Millennials keep pouring money into Boeing after the 737 Max turmoil

The Boeing logo appears above a trading post on the floor of the New York Stock Exchange before the opening bell, Monday, March 11, 2019. Boeing shares were predicted to fall at the open on Wall Street after the crash Sunday of a 737 Max 8 plane in Ethiopia that killed all 157 people aboard. (AP Photo/Richard Drew)Associated Press

  • Boeing was among the most popular stocks among Robinhood users for the third straight week.
  • Shares of the plane maker plunged more than 14% in the wake of the second accident involving its 737 Max aircraft in a five month span. 
  • Watch Boeing trade live.

Millennials appear to be taking full advantage of the sell-off in Boeing’s stock, with younger-skewing Robinhood users continuing to pile into shares for the third straight week after the plane maker’s 737 Max aircraft was involved in its second deadly crash in five months.

Boeing’s stock fell more than 14% in the days following the crash, bottoming out near $360 a share the day that President Donald Trump announced the grounding of the aircraft in the United States. And while the sell-off was a blow to shareholders, Robinhood users took advantage of the drop to scoop up shares.

Last week, Boeing was the fourth-most-popular stock on the app, with 2,962 users adding the holding to their portfolios. The two weeks prior saw a respective 6,528 users and 11,167 users add the name to their portfolios.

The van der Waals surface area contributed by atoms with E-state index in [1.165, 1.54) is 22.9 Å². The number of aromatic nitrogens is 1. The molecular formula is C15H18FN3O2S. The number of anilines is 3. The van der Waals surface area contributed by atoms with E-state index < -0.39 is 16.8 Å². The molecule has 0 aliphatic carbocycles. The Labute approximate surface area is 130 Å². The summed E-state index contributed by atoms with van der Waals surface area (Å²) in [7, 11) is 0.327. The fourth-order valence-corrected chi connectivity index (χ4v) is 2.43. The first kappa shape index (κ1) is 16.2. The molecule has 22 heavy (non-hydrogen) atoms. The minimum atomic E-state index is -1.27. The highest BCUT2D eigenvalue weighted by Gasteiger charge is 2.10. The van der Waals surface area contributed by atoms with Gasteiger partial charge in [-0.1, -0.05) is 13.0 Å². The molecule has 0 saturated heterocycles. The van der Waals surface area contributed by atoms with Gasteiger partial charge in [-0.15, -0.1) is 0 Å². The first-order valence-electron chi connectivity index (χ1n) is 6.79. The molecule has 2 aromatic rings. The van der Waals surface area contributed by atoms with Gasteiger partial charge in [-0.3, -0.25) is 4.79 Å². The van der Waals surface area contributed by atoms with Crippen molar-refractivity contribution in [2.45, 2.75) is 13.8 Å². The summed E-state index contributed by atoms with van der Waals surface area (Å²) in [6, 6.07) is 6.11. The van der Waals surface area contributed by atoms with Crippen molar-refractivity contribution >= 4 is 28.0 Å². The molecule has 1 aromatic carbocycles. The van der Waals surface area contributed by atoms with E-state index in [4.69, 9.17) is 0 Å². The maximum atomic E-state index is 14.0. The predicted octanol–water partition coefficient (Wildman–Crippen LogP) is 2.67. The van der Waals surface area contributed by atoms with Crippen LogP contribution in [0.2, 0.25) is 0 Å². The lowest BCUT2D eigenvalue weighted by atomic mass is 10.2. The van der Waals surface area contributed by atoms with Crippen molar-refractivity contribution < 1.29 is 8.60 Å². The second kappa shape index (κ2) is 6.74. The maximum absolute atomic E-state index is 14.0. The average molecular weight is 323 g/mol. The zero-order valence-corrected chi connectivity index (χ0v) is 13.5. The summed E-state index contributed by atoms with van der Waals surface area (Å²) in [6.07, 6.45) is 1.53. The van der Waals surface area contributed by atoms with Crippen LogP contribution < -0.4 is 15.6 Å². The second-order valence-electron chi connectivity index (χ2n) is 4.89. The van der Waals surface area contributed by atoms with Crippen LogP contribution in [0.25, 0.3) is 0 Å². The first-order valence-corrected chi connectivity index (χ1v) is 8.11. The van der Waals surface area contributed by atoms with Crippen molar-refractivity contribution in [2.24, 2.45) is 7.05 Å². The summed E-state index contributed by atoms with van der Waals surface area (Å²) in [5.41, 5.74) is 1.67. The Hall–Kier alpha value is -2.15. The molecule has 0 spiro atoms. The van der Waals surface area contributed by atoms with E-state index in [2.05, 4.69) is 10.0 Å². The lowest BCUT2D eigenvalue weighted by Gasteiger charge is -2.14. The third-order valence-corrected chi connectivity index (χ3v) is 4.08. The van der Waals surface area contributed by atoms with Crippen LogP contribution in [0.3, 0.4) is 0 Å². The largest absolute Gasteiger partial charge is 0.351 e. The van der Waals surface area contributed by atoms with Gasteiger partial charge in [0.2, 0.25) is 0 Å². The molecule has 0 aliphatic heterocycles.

If history is any indication, Boeing’s stock may have already bottomed, and Robinhood users could be on to something. In January 2013, Boeing’s 787 was grounded following several incidents involving battery malfunctions, but shares rallied 20% between the plane’s grounding and when flights resumed in April.

So far, Boeing shares have rallied just 3.5% from their March low of $361.53, but things appear to be trending in the right direction for the airplane maker. 

On Wednesday, Boeing unveiled its fix for the 737 Max, which involves updating software and training procedures for the aircraft. 

“We’re working with customers and regulators around the world to restore faith in our industry and also to reaffirm our commitment to safety and to earning the trust of the flying public,” Mike Sinnett, Boeing’s vice president of product strategy and development, said at a press conference on Wednesday.

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